Figure 3: SAW for single (B) and touching (D) cells. Contours are shown in red and concavities in cyan in panels (A) and (C). Color code is normalized to maximum weight value. Note the large weights (in red) on narrow and concave regions, which help the network learn to segment accurate contours.

 

2.3 Assigning touching pixels

The touching pixels in the network generated probability map need to be distributed to adjacent cells. We do this in Algorithm2 by assigning each pixel , for which it has been determined that , to its closest adjacent cell. The method uses map and two given thresholds and as decision rules to build the final binary segmentation : contains the segmented cell masks in background . The threshold is used to determine touching pixels and to determine cell masks: , and . All other pixels are background.

1:procedure instanceAssign(,,)
2:     
3:     
4:     for  do
5:         
6:         
7:               
Algorithm 2 Pixel class assignment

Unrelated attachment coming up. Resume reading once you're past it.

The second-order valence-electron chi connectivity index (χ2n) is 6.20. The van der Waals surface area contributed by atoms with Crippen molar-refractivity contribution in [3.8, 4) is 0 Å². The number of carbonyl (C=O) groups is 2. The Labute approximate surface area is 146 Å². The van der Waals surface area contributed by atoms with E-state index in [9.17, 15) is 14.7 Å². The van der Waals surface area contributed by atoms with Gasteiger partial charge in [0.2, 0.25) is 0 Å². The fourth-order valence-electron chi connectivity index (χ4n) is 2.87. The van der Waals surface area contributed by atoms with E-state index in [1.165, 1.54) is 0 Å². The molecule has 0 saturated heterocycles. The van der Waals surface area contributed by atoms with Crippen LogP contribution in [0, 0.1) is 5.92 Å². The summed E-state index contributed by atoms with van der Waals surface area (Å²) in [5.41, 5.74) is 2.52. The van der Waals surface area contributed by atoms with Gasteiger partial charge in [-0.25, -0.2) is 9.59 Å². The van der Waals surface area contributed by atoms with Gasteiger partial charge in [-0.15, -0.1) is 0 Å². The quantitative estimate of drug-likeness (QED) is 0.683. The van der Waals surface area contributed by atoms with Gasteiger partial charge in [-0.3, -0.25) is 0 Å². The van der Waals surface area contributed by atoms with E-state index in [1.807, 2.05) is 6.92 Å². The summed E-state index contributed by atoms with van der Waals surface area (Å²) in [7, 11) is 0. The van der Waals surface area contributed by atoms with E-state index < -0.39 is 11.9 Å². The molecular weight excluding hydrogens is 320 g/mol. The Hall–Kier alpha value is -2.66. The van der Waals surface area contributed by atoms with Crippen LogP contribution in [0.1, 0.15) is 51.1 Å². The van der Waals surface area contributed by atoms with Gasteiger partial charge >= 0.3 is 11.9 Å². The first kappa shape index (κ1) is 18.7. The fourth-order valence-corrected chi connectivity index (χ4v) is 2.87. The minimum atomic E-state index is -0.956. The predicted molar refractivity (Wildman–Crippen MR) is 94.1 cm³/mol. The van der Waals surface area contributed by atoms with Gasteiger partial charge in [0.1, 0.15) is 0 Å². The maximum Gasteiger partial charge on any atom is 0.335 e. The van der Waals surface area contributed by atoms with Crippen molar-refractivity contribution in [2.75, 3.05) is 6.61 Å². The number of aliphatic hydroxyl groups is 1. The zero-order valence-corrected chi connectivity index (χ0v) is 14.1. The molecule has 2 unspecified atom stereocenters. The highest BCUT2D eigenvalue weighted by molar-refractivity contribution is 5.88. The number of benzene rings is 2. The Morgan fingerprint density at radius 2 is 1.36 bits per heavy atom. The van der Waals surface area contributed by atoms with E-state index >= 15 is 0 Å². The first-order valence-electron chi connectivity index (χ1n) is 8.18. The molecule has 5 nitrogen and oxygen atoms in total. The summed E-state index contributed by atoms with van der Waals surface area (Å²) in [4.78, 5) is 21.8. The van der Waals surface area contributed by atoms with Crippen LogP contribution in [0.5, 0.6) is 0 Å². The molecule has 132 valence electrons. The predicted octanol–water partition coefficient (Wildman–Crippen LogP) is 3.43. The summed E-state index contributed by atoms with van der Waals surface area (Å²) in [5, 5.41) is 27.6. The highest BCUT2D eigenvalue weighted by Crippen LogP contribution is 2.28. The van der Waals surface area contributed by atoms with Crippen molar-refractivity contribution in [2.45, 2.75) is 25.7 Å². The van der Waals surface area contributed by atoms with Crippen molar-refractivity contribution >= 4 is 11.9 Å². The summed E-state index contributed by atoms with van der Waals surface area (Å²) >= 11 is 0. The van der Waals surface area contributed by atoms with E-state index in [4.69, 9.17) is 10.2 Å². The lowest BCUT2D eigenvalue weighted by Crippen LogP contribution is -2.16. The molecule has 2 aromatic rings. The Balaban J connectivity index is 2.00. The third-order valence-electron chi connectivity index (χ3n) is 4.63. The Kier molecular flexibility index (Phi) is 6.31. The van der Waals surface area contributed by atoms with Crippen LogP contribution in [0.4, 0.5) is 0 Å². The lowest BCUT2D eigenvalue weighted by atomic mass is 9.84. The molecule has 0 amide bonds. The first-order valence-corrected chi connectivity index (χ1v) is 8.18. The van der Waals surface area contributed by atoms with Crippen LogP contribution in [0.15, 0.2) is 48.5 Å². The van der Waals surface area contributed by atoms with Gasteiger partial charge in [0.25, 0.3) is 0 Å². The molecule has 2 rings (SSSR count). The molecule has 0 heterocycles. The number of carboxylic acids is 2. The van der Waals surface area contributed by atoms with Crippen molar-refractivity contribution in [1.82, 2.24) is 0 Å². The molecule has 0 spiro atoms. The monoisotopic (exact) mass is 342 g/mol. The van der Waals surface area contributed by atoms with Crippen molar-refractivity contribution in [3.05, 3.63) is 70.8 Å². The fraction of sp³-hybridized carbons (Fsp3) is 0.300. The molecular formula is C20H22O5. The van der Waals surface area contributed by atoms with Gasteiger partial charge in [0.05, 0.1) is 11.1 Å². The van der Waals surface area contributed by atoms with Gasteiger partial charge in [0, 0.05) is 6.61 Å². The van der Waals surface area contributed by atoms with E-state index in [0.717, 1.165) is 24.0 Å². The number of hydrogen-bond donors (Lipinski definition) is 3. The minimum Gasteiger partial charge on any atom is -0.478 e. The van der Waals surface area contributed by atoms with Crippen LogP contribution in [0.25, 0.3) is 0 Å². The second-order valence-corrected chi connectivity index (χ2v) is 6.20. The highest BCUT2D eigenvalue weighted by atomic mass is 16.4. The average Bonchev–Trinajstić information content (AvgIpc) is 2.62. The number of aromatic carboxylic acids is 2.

Figure 4: An example of cluttered cells is shown in panel (A). The weight maps, from left to right are the plain class balancing weight map (B), our proposed distance transform based Weight map (C), and our shape aware weight map (D). Color code is normalized to maximum weight value with reds representing higher weights and blue small weights.

 

3 Results


Figure 5: Results of instance segmentation obtained with UNET2, UNET3, FL, DWM, and SAW and ground truth delineations for eight regions of two images. Results are for the best combination of and thresholds. Note that the two cells on top right set cannot be resolved by any method. This might be due to weak signal on a very small edge or lack of sufficient training data. Our methods render close to optimal solutions for almost all training and testing data. We expect enhancements, for all methods, when larger training data is available. Contour colors are only to illustrate separation of cells.

 

We demonstrate our method in a manually curated T–cell segmentation dataset containing thirteen images of size 1024x1024. We augmented this data with warping and geometrical transformations (rotations, random crops, mirroring, and padding) in every training iteration. Ten images were used for the U-Net training [4]. We call UNET2 the use of U-Net with two classes and weights from [4]. The same model with label augmentation is referred as UNET3. DWM and SAW refer to training with U-Net network using the proposed and weights, respectively. We refer to FL as the focal loss work in [12]